To answer the question is so people can fuel their autos. Why it is at that location? I would assume it is not any more dangerous than most of the petrol stations While yes, it dispenses a flammable liquid in gasoline, I would defiantly be more concerned with the people who fill up with a cigarette in their mouth while they are talking on their cell phones. The probability of there being a problem with an aircraft crashing into the station is much less dangerous than the people who are filling their cars at the station.


Rush for ever; Yankees all the way!!
User currently offline777STL From United States of America, joined Dec 2004, 3694 posts, RR: 3
Reply 9, posted (1 year 9 months 3 weeks 4 days 10 hours ago) and read 11313 times:

Really, what are the odds of an aircraft hitting that gas station? At any rate, the devastation from a modern airliner hitting the ground would be so severe, it wouldn't really matter what it hit.


PHX based
User currently offlineAS739X From United States of America, joined Apr 2003, 6161 posts, RR: 24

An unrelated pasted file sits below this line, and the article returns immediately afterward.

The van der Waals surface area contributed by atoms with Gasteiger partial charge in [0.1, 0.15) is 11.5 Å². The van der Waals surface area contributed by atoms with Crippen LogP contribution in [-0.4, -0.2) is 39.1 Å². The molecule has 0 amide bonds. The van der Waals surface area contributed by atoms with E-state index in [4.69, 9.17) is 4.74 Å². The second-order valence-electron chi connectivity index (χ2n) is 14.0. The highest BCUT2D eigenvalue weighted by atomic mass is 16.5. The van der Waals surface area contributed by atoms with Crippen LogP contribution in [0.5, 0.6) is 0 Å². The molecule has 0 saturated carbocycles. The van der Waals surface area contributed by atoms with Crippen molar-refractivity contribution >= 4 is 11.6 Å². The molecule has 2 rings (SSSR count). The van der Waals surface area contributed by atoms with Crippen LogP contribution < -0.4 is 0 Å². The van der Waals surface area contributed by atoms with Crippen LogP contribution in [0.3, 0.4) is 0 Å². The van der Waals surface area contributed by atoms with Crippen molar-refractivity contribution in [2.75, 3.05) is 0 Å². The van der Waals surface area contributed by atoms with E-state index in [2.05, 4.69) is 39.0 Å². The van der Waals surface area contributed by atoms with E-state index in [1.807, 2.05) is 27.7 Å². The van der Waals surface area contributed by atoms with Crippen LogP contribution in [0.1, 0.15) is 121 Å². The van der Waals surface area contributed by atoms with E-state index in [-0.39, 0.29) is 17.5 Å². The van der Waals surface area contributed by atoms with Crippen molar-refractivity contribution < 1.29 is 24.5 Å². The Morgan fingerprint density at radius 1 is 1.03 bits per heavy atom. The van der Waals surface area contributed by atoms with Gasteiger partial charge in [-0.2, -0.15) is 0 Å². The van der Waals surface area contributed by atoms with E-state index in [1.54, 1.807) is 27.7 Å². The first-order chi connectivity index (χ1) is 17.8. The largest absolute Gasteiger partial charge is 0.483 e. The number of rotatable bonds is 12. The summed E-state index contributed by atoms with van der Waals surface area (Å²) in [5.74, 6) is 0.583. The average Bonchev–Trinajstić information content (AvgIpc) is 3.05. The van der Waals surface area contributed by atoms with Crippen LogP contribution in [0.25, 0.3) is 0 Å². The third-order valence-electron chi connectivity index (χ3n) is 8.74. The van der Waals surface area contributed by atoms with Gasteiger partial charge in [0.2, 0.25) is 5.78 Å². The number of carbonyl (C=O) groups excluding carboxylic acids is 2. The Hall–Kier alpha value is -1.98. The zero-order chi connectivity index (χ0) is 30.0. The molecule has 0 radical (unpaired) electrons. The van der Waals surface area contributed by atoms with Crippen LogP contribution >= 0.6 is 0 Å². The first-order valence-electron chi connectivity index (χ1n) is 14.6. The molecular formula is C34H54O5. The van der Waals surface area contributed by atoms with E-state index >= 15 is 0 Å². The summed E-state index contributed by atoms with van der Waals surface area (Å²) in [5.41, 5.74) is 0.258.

Reply 10, posted (1 year 9 months 3 weeks 4 days 9 hours ago) and read 10858 times:

Quoting kaitak (Reply 3):
And it's of crucial refuelling importance to the legion of photographers heading to Myrtle Avenue!

The answer I was looking for!!



"Some pilots avoid storm cells and some play connect the dots!"
User currently offlinecrj200faguy From United States of America, joined May 2007, 400 posts, RR: 0
Reply 11, posted (1 year 9 months 3 weeks 4 days 9 hours ago) and read 10824 times:

Someone can correct me if I have the wrong airport, but doesn't Gary Indiana have an oil refinery at the end of the runway?

User currently offlinePlymSpotter From Spain, joined Jun 2004, 11664 posts, RR: 60
Reply 12, posted (1 year 9 months 3 weeks 4 days 8 hours ago) and read 10420 times:

Quoting 777STL (Reply 9):
Really, what are the odds of an aircraft hitting that gas station?